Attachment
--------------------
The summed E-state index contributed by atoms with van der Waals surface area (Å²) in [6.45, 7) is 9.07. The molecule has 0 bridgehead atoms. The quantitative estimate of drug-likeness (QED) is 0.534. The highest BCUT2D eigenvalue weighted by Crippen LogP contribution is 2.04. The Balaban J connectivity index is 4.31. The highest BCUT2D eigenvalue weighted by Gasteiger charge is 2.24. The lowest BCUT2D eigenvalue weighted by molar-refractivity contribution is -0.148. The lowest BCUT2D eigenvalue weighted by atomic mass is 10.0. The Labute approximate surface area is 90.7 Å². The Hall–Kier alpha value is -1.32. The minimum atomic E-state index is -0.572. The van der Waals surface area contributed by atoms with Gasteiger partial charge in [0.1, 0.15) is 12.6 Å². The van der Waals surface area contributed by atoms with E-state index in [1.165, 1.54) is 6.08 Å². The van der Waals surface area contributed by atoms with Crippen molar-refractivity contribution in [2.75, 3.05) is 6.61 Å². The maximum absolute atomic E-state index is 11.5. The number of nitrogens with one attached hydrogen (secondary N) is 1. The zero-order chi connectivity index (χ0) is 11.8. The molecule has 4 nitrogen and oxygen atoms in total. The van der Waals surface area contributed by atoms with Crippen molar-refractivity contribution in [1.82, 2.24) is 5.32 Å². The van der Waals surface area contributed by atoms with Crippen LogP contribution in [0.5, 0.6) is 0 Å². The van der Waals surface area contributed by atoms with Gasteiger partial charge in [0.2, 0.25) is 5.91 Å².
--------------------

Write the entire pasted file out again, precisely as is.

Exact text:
The summed E-state index contributed by atoms with van der Waals surface area (Å²) in [6.45, 7) is 9.07. The molecule has 0 bridgehead atoms. The quantitative estimate of drug-likeness (QED) is 0.534. The highest BCUT2D eigenvalue weighted by Crippen LogP contribution is 2.04. The Balaban J connectivity index is 4.31. The highest BCUT2D eigenvalue weighted by Gasteiger charge is 2.24. The lowest BCUT2D eigenvalue weighted by molar-refractivity contribution is -0.148. The lowest BCUT2D eigenvalue weighted by atomic mass is 10.0. The Labute approximate surface area is 90.7 Å². The Hall–Kier alpha value is -1.32. The minimum atomic E-state index is -0.572. The van der Waals surface area contributed by atoms with Gasteiger partial charge in [0.1, 0.15) is 12.6 Å². The van der Waals surface area contributed by atoms with E-state index in [1.165, 1.54) is 6.08 Å². The van der Waals surface area contributed by atoms with Crippen molar-refractivity contribution in [2.75, 3.05) is 6.61 Å². The maximum absolute atomic E-state index is 11.5. The number of nitrogens with one attached hydrogen (secondary N) is 1. The zero-order chi connectivity index (χ0) is 11.8. The molecule has 4 nitrogen and oxygen atoms in total. The van der Waals surface area contributed by atoms with Crippen molar-refractivity contribution in [1.82, 2.24) is 5.32 Å². The van der Waals surface area contributed by atoms with Crippen LogP contribution in [0.5, 0.6) is 0 Å². The van der Waals surface area contributed by atoms with Gasteiger partial charge in [0.2, 0.25) is 5.91 Å².